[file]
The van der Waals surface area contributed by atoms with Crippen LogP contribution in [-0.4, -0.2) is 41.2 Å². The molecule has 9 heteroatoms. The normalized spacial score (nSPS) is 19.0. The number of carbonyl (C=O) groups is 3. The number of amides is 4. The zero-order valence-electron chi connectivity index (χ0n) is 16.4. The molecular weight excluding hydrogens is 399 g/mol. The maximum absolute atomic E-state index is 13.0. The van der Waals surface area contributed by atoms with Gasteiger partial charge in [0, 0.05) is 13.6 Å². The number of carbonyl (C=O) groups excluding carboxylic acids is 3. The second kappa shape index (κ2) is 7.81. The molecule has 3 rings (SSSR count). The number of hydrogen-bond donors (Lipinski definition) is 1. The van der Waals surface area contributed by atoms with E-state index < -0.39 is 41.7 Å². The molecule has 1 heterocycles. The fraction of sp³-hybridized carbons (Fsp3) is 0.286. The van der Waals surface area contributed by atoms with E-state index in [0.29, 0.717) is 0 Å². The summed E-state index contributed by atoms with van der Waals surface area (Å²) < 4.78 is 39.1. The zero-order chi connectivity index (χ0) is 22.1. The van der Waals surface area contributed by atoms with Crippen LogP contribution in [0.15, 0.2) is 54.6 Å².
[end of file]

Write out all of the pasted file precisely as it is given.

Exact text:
The van der Waals surface area contributed by atoms with Crippen LogP contribution in [-0.4, -0.2) is 41.2 Å². The molecule has 9 heteroatoms. The normalized spacial score (nSPS) is 19.0. The number of carbonyl (C=O) groups is 3. The number of amides is 4. The zero-order valence-electron chi connectivity index (χ0n) is 16.4. The molecular weight excluding hydrogens is 399 g/mol. The maximum absolute atomic E-state index is 13.0. The van der Waals surface area contributed by atoms with Gasteiger partial charge in [0, 0.05) is 13.6 Å². The number of carbonyl (C=O) groups excluding carboxylic acids is 3. The second kappa shape index (κ2) is 7.81. The molecule has 3 rings (SSSR count). The number of hydrogen-bond donors (Lipinski definition) is 1. The van der Waals surface area contributed by atoms with E-state index < -0.39 is 41.7 Å². The molecule has 1 heterocycles. The fraction of sp³-hybridized carbons (Fsp3) is 0.286. The van der Waals surface area contributed by atoms with E-state index in [0.29, 0.717) is 0 Å². The summed E-state index contributed by atoms with van der Waals surface area (Å²) < 4.78 is 39.1. The zero-order chi connectivity index (χ0) is 22.1. The van der Waals surface area contributed by atoms with Crippen LogP contribution in [0.15, 0.2) is 54.6 Å².